References to revolutions can be a delicate issue, especially in China. Yet, how else could one describe the changes at Volvo since its 2010 acquisition by Chinese auto maker Geely from Ford?

First Volvo announced in December its new scalable product architecture would replace the current Ford-derived platform as the basis for most future products. Then came its all-new family of 4-cyl. gasoline and diesel Drive-E powertrains at the core of the Volvo engine architecture generation.

The first of a series of three concept cars is the Volvo Concept Coupe debuting Sept. 10 at the Frankfurt auto show. Expect the next one in December or January at a show in the U.S., followed by one in Geneva.

Shaping an entirely new future based on the brand name and heritage, the potential of the Chinese market and the need to develop new platforms independent of Ford components is a necessity, not a choice.

Leading the transformation is Thomas Ingenlath, recruited a year ago from the talent-rich Volkswagen Group to serve as vice president-design. Credited with outstanding work at Audi, Skoda and the Volkswagen Advanced Design Center in Potsdam, Germany, Ingenlath is moving Volvo design forward with the Volvo Concept Coupe.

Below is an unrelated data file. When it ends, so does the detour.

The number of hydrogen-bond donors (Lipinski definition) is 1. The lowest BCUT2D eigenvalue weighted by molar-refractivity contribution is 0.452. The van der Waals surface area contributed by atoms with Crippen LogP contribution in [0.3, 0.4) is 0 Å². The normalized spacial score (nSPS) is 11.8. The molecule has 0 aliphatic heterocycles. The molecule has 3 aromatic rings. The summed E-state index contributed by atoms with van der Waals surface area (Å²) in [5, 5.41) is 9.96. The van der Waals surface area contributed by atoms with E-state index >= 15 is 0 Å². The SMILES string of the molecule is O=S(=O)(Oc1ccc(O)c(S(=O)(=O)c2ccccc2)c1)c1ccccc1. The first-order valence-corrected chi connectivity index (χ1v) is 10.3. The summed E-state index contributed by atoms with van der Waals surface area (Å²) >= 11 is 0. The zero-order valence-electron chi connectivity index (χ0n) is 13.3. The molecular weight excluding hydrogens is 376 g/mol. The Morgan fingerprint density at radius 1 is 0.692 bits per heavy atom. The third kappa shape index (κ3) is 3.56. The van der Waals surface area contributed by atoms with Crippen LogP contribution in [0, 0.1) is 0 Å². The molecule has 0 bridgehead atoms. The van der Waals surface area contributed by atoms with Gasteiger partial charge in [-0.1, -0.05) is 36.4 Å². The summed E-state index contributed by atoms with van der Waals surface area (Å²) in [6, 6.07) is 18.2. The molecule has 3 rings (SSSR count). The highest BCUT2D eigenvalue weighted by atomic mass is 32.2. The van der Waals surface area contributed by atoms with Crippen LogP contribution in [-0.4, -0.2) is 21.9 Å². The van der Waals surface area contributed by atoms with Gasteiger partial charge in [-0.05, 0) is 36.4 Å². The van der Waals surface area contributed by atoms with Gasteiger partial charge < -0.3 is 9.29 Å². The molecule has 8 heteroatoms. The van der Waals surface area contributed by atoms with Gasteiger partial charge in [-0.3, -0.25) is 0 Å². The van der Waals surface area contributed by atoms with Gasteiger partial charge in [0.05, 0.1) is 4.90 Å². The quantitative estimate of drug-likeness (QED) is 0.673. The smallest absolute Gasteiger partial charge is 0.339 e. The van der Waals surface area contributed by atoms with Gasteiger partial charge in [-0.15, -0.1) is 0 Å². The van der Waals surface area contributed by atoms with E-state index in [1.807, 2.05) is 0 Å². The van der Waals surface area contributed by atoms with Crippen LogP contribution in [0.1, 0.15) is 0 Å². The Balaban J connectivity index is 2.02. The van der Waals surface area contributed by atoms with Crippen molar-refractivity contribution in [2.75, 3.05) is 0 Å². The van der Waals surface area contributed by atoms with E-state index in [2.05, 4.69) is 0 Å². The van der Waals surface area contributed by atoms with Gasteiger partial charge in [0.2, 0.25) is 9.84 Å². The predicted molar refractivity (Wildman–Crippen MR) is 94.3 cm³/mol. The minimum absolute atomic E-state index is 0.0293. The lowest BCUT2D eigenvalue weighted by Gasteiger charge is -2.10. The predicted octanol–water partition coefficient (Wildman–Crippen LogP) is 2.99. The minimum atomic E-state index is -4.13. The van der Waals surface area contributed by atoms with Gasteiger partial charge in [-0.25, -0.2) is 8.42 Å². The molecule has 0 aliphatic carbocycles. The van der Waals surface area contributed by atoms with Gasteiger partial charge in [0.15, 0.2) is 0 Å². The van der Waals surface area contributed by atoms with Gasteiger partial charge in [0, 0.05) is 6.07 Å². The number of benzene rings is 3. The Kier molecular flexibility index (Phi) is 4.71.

The 2-door, 2+2-seat plug-in hybrid features classic notchback architecture and a silhouette that makes an open and honest reference to the iconic 1961-1973 Volvo P1800, designed in Italy by Piero Frua.

The Concept Coupe bears some elements from the P1800 because, says Ingenlath: “It is a car designer’s duty to reflect and incorporate design signatures that are vital parts of the company’s heritage. We are using them to create a future where sheer beauty becomes a recognized part of Volvo’s identity.”

Similarities to the architecture of the P1800 include a low-slung hood, high belt line and small greenhouse. Reduced height and 5-spoke, 21-in. wheels suggest an elegant GT.

The concept car’s 2.0L supercharged turbo gasoline engine, teamed with an electric motor on the rear axle, is capable of 402 hp and more than 440 lb.-ft. (600 Nm) of torque.

The blue-grey exterior is echoed on the inside with handcrafted elements such as a leather-trimmed instrument panel, inlays made of naturally aged wood and dark blue woven carpets blended with beautifully machined metal details. A large touchscreen in the center stack interacts with adaptive digital and head-up displays.

Ingenlath stresses the Volvo Concept Coupe is no futuristic dream car but instead is designed to demonstrate the capability of the new architecture: the confident stance, the proportions and the most prominent design signatures.  Some styling cues will make their way to the auto maker’s flagship XC90 cross/utility vehicle due on the market in 2014.

“Even though the all-new XC90 is an entirely different type of car, you will recognize the connection instantly when it is revealed next year,” he says.